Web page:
• We learned from your site that the paper industry is the fourth largest producer of industrial greenhouse gases, and that deforestation creates as much as a quarter of the world’s greenhouse gas emissions.  How is GPI working on these interlocking problems?
  • You’ve worked with the Forest Stewardship Council, which has certification standards for paper manufacturers.  Could you tell us about that process? What percentage of paper manufacturers have or are seeking FSC certification?
  • What is the Lacey Act and how does it work?
  • One of the goals of the Green Press Initiative is to reduce impact on indigenous communities. What are your projects and accomplishments in this area?
  • In closing, can you suggest other ways in which our listeners can become better informed about the issues we’ve discussed tonight?

The Green Press Initiative is online at http://www.greenpressinitiative.org.

Our Discussion with Pam Blackledge

Pam Blackledge is RePaper Project Coordinator for the Environmental Paper Network. She has degrees in Fisheries and Wildlife Biology and in Environmental Studies, and she has spent the last fifteen years working on a range of environmental and social issues. 

  • Let’s start with the work you do now.  What is the Environmental Paper Network and its RePaper Project? (Who are some of the major sponsors and funders of your project?)
  • We’re greatly impressed by the list of member organizations listed on your website, http://www.environmentalpaper.org/ –by rough count seventy from all over the world. How do members contribute to or gain from your project?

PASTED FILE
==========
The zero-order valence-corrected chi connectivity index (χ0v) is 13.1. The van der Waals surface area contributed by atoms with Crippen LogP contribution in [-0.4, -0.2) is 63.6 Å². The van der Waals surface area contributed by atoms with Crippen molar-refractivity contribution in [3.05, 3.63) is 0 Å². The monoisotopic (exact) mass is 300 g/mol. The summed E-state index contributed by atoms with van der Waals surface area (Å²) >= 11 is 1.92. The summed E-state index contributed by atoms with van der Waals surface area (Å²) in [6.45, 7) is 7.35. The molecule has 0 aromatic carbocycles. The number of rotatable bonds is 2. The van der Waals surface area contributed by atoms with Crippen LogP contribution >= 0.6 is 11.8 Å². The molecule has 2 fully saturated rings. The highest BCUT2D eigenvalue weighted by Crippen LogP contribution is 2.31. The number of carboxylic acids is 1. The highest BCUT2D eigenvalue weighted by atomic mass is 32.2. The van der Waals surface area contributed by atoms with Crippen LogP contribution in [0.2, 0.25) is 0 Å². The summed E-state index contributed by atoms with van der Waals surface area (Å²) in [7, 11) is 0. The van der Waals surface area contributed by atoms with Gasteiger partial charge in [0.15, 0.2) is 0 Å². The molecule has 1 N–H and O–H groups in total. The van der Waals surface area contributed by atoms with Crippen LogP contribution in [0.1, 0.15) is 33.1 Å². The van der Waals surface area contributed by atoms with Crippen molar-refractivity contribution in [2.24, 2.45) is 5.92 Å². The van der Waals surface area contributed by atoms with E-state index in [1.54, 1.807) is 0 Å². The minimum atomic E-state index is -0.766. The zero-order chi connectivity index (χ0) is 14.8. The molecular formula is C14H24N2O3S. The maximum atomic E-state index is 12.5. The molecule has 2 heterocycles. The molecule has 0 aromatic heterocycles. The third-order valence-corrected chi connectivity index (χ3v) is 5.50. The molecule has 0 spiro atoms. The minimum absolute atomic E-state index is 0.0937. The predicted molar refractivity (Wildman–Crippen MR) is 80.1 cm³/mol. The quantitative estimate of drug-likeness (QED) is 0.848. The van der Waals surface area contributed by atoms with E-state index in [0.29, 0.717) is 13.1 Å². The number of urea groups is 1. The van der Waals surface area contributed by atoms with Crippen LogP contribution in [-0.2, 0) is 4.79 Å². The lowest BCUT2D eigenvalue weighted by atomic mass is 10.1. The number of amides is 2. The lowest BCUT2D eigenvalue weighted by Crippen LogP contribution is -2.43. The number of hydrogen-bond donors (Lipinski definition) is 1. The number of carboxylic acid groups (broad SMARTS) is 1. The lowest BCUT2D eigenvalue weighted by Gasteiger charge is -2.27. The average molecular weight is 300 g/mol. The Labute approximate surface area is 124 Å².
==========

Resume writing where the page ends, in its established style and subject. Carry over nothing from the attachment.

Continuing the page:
• What is their/your Common Vision?
  • We’d really like to go into detail about the RePaper project so our listeners can learn how best to cut down on paper pollution.
    • Please tell us about “What’s in your paper” [whatsinyour paper.com] and “The Paper Steps.”
    • Can you give us some examples of how businesses have cut down on office paper and packaging?
    • Your web site mentions “tissue” as a big polluter.  What kind of tissue? How can we reduce its use?
    • Junk mail.  How much is there and how can we get rid of it?
    • Electronics—Are computers (and attached printers), cell phones, text messaging, twitter, etc. cutting down on paper use?  What about Kindle and other paperless readers?
  • How can individuals best get their used paper into the recycling stream?
  • We didn’t see anything about composting on your site—is composting a legitimate form of paper recycling?
  • When you buy paper, either blank or in magazines and newspapers, how can you tell whether it comes from a green source?  How can you tell if you are being greenwashed?
  • As we close, please tell our listeners about where they can go to learn more about (especially) individual paper use.

 The RePaper Project.  [http://www.environmentalpaper.org/]